The board wants Facebook parent Meta to improve a program known as cross check.
Facebook parent company Meta says its rules about what content is and isn't allowed on its platform such as hate speech and harassment apply to everyone.
But a board tasked with reviewing some of Meta's toughest content moderation decisions said Tuesday the social media giant's claim is "misleading."
In 2021, Meta asked the Oversight Board to look into a program called cross check that allows celebrities, politicians and other high-profile users on Facebook and Instagram to get an extra review if their content is flagged for violating the platform's rules. The Wall Street Journal revealed more details about the program last year, noting that the system shields millions of high-profile users from how Facebook typically enforces its rules. Brazilian soccer star Neymar, for example, was able to share nude photos of a woman who accused him of rape with tens of millions of his fans before Facebook pulled down the content.
In a 57-page policy advisory opinion about the program, the Oversight Board identified several flaws with Meta's cross check program, including that it gives some high-profile users more protection. The opinion also raises questions about whether Meta's program is working as intended.
"The opinion details how Meta's cross check program prioritizes influential and powerful users of commercial value to Meta and as structured does not meet Meta's human rights responsibilities and company values, with profound implications for users and global civil society," Thomas Hughes, director of the Oversight Board Administration, said in a statement.
Here's what you need to know about Meta's cross check program:
Meta says the cross check program aims to prevent the company from mistakenly taking action against content that doesn't violate its rules, especially in cases where there's a higher risk tied to making an error.
The company has said it's applied this program to posts from media outlets, celebrities or governments. "For example, we have Cross Checked an American civil rights activist's account to avoid mistakenly deleting instances of him raising awareness of hate speech he was encountering," Meta said in a blog post in 2018.
The company also provides more details about how the program works in its transparency center.
The board concluded the program results in "unequal treatment of users" because content that's flagged for additional review by a human stays on the platform for a longer time. Meta told the board the company can take more than five days to reach a decision on content from users who are part of cross check.
"This means that, because of cross check, content identified as breaking Meta's rules is left up on Facebook and Instagram when it is most viral and could cause harm," the opinion said.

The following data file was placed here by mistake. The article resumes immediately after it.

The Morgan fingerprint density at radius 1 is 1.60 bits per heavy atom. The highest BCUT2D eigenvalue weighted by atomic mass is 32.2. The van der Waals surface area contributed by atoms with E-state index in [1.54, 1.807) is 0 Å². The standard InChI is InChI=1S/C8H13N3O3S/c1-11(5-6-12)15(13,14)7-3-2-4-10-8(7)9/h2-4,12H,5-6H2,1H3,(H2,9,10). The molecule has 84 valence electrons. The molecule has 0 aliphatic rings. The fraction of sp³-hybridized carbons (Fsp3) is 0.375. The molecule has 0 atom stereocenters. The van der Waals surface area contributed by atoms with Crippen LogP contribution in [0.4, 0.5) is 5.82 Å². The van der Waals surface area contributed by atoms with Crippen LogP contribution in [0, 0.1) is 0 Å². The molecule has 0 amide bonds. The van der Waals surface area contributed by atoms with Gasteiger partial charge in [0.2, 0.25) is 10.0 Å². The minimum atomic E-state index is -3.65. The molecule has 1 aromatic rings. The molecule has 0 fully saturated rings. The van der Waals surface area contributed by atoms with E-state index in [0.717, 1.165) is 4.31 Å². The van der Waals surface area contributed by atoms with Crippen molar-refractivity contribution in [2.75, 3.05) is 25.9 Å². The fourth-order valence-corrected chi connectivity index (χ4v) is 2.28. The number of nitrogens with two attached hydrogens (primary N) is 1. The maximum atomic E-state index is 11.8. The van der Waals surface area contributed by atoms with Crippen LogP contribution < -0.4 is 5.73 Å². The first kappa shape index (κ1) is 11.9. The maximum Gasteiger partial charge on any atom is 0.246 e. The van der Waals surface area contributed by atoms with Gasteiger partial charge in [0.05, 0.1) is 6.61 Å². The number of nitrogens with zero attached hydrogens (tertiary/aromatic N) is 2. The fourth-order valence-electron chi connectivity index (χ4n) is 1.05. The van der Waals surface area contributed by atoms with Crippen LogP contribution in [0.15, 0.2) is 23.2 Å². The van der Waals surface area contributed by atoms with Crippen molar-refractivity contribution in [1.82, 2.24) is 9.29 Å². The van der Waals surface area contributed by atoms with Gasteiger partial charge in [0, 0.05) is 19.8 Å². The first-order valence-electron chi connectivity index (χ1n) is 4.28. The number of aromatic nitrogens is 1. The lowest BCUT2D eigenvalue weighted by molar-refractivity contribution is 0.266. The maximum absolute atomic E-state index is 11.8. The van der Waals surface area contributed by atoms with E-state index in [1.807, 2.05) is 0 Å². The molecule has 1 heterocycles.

The program also appears to benefit Meta's business interests more than it does its commitment to human rights, according to the opinion. The board pointed out transparency issues with the program. Meta doesn't tell the public who is on its cross-check list and fails to track data about whether the program actually helps the company make more accurate content moderation decisions.
The board asked Meta 74 questions about the program. Meta answered 58 of the questions fully and 11 partially. The company didn't answer five questions.
The board made 32 recommendations to Meta, noting it should prioritize content that's important for human rights and review those users in a separate workflow from its business partners. A user's follower numbers or celebrity status shouldn't be the sole factor for receiving extra protection.
Meta should also remove or hide highly severe content that's flagged for violating its rules during the first review while moderators take a second look at the post.
"Such content should not be allowed to remain on the platform accruing views simply because the person who posted it is a business partner or celebrity," the opinion said.
The board also wants Meta to be more transparent about the program by publicly marking some accounts protected by cross check such as state actors, political candidates and business partners so the public can hold them accountable for whether they're following the platform's rules. Users should also be able to appeal cross-checked content to the board.
The company said it's reviewing the board's opinion and will respond within 90 days.
Meta said in the past year it's worked on improving the program such as expanding cross-check reviews to all 3 billion users. The company said it uses an algorithm to determine if content has a higher risk of mistakenly getting pulled down. Meta also noted it established annual reviews to look at who is receiving an extra level of review.